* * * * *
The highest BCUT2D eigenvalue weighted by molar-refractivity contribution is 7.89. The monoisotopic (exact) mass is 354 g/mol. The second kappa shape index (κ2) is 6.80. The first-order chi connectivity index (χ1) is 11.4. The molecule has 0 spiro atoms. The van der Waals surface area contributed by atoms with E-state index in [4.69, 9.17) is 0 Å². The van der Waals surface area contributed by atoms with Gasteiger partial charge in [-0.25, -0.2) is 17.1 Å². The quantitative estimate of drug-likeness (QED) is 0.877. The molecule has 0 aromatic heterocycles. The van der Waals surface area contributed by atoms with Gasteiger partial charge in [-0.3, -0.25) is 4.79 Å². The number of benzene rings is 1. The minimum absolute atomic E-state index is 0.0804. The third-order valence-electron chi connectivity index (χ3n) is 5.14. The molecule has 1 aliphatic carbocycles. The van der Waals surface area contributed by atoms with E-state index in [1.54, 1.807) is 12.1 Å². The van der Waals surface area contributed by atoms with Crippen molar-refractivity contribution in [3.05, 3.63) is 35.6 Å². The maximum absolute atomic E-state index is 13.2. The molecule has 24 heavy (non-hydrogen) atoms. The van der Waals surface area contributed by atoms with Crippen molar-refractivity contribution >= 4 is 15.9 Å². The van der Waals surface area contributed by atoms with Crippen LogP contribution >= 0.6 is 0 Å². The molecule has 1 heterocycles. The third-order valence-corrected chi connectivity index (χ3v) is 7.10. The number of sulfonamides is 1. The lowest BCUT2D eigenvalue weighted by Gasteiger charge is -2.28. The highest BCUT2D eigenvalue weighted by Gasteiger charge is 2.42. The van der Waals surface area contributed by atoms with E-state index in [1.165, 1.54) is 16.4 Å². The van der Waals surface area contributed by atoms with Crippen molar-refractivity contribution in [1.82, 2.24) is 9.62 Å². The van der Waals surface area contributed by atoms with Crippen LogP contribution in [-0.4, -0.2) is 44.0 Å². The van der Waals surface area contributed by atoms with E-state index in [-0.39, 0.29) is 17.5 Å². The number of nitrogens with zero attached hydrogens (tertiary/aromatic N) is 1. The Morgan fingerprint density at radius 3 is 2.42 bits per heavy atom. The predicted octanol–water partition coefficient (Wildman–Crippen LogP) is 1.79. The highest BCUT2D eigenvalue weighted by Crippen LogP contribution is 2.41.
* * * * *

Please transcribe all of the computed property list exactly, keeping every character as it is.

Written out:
The highest BCUT2D eigenvalue weighted by molar-refractivity contribution is 7.89. The monoisotopic (exact) mass is 354 g/mol. The second kappa shape index (κ2) is 6.80. The first-order chi connectivity index (χ1) is 11.4. The molecule has 0 spiro atoms. The van der Waals surface area contributed by atoms with E-state index in [4.69, 9.17) is 0 Å². The van der Waals surface area contributed by atoms with Gasteiger partial charge in [-0.25, -0.2) is 17.1 Å². The quantitative estimate of drug-likeness (QED) is 0.877. The molecule has 0 aromatic heterocycles. The van der Waals surface area contributed by atoms with Gasteiger partial charge in [-0.3, -0.25) is 4.79 Å². The number of benzene rings is 1. The minimum absolute atomic E-state index is 0.0804. The third-order valence-electron chi connectivity index (χ3n) is 5.14. The molecule has 1 aliphatic carbocycles. The van der Waals surface area contributed by atoms with E-state index in [1.54, 1.807) is 12.1 Å². The van der Waals surface area contributed by atoms with Crippen molar-refractivity contribution in [3.05, 3.63) is 35.6 Å². The maximum absolute atomic E-state index is 13.2. The molecule has 24 heavy (non-hydrogen) atoms. The van der Waals surface area contributed by atoms with Crippen molar-refractivity contribution >= 4 is 15.9 Å². The van der Waals surface area contributed by atoms with Crippen LogP contribution >= 0.6 is 0 Å². The molecule has 1 heterocycles. The third-order valence-corrected chi connectivity index (χ3v) is 7.10. The number of sulfonamides is 1. The lowest BCUT2D eigenvalue weighted by Gasteiger charge is -2.28. The highest BCUT2D eigenvalue weighted by Gasteiger charge is 2.42. The van der Waals surface area contributed by atoms with E-state index in [1.165, 1.54) is 16.4 Å². The van der Waals surface area contributed by atoms with Crippen molar-refractivity contribution in [1.82, 2.24) is 9.62 Å². The van der Waals surface area contributed by atoms with Crippen LogP contribution in [-0.4, -0.2) is 44.0 Å². The van der Waals surface area contributed by atoms with E-state index in [-0.39, 0.29) is 17.5 Å². The number of nitrogens with zero attached hydrogens (tertiary/aromatic N) is 1. The Morgan fingerprint density at radius 3 is 2.42 bits per heavy atom. The predicted octanol–water partition coefficient (Wildman–Crippen LogP) is 1.79. The highest BCUT2D eigenvalue weighted by Crippen LogP contribution is 2.41.